How do our bodies compensate for less-than-optimal, even traumatic, life experiences?

At this point in the course, you have completed FOUR readings:
• “Love 2.0” by Barbara Fredrickson
• “The Mind’s Eye” by Oliver Sacks
• “Immune To Reality” by Daniel Gilbert
• And… most recently… “When I Woke Up Tuesday Morning, It Was Friday” by Martha Stout
Take a moment to consider what these texts have in common…
Fredrickson shares a new, scientific perspective on love — what she calls love 2.0 — based on interactions between the brain, the hormone oxytocin, and the Vagus nerve. She spends the latter portion of her essay describing the potentially positive ramifications of embracing this new understanding — through “positivity resonance.” As we discussed in class and online, there is “fairytale” love, and there is “brain” love.
Sacks unpacks several cases in which individuals who went blind later in their lives ultimately developed diverse means for coping with their blindness. He raises questions about the extent to which we are “the authors, the creators, of our own experiences… How much are these predetermined by the brains or senses we are born with, and to what extent do we shape our brains through experience?” In some of our conversations, we discussed the brain’s way of finding potential “upsides” when experiencing trauma.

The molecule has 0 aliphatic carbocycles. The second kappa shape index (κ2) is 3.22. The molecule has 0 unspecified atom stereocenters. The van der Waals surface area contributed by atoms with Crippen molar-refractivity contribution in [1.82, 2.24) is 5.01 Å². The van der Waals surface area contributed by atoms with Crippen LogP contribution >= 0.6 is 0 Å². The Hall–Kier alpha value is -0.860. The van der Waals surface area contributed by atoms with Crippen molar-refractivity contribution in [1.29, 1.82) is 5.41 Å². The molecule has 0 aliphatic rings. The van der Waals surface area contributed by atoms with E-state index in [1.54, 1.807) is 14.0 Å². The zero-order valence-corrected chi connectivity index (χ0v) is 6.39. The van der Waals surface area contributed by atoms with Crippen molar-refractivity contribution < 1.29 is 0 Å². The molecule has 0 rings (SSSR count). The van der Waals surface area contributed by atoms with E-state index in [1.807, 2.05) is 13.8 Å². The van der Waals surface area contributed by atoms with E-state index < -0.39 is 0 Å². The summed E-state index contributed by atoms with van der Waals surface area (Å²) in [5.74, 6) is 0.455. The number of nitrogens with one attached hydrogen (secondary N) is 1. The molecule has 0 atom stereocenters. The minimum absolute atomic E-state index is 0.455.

Gilbert discusses the complex, often counter-intuitive manner by which individuals come to understand and cope with challenges in their lives. He describes the “psychological immune system” — how it is triggered, how it influences our perceptions, and how a deeper understanding of its mechanics might enable us to increase our happiness. Hopefully, you’re itching to make connections between Gilbert and Stout… there are many.
Stout writes about the brain’s power to divide consciousness — the blessing and curse of “dissociating” when faced with trauma, and in turn, the potential long-term repercussions associated with that dissociation.
The ideas across each of these texts shed light on the interplay between brain, body, and mind.
How do our bodies compensate for less-than-optimal, even traumatic, life experiences? Are these “systems” only activated and significant under negative or traumatic circumstances, or do they have implications for how we might enhance the overall quality of our lives?
*You must place THREE authors into conversation in this essay — and one of those authors must be Martha Stout.

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